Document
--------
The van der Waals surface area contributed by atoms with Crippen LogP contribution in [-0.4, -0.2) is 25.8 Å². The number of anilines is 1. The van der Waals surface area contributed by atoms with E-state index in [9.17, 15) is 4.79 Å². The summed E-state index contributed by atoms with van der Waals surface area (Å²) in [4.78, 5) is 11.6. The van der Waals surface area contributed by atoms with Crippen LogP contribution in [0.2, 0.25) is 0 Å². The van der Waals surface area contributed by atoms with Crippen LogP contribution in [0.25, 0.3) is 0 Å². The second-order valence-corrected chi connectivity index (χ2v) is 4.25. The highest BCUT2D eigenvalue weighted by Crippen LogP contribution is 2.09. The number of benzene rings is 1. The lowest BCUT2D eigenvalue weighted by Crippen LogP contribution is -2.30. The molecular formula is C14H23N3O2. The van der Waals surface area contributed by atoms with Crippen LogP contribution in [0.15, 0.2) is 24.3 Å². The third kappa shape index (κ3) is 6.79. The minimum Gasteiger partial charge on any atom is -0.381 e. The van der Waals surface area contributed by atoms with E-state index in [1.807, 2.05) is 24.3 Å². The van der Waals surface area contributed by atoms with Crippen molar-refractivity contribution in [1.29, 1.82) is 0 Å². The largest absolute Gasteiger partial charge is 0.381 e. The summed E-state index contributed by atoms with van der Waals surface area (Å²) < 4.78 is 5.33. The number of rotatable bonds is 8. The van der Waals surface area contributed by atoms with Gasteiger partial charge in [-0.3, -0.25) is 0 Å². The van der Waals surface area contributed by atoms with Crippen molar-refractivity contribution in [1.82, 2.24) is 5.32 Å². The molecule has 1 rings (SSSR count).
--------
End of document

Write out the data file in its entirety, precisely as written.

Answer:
The van der Waals surface area contributed by atoms with Crippen LogP contribution in [-0.4, -0.2) is 25.8 Å². The number of anilines is 1. The van der Waals surface area contributed by atoms with E-state index in [9.17, 15) is 4.79 Å². The summed E-state index contributed by atoms with van der Waals surface area (Å²) in [4.78, 5) is 11.6. The van der Waals surface area contributed by atoms with Crippen LogP contribution in [0.2, 0.25) is 0 Å². The van der Waals surface area contributed by atoms with Crippen LogP contribution in [0.25, 0.3) is 0 Å². The second-order valence-corrected chi connectivity index (χ2v) is 4.25. The highest BCUT2D eigenvalue weighted by Crippen LogP contribution is 2.09. The number of benzene rings is 1. The lowest BCUT2D eigenvalue weighted by Crippen LogP contribution is -2.30. The molecular formula is C14H23N3O2. The van der Waals surface area contributed by atoms with Crippen LogP contribution in [0.15, 0.2) is 24.3 Å². The third kappa shape index (κ3) is 6.79. The minimum Gasteiger partial charge on any atom is -0.381 e. The van der Waals surface area contributed by atoms with E-state index in [1.807, 2.05) is 24.3 Å². The van der Waals surface area contributed by atoms with Crippen molar-refractivity contribution in [1.29, 1.82) is 0 Å². The largest absolute Gasteiger partial charge is 0.381 e. The summed E-state index contributed by atoms with van der Waals surface area (Å²) < 4.78 is 5.33. The number of rotatable bonds is 8. The van der Waals surface area contributed by atoms with Gasteiger partial charge in [-0.3, -0.25) is 0 Å². The van der Waals surface area contributed by atoms with Crippen molar-refractivity contribution in [1.82, 2.24) is 5.32 Å². The molecule has 1 rings (SSSR count).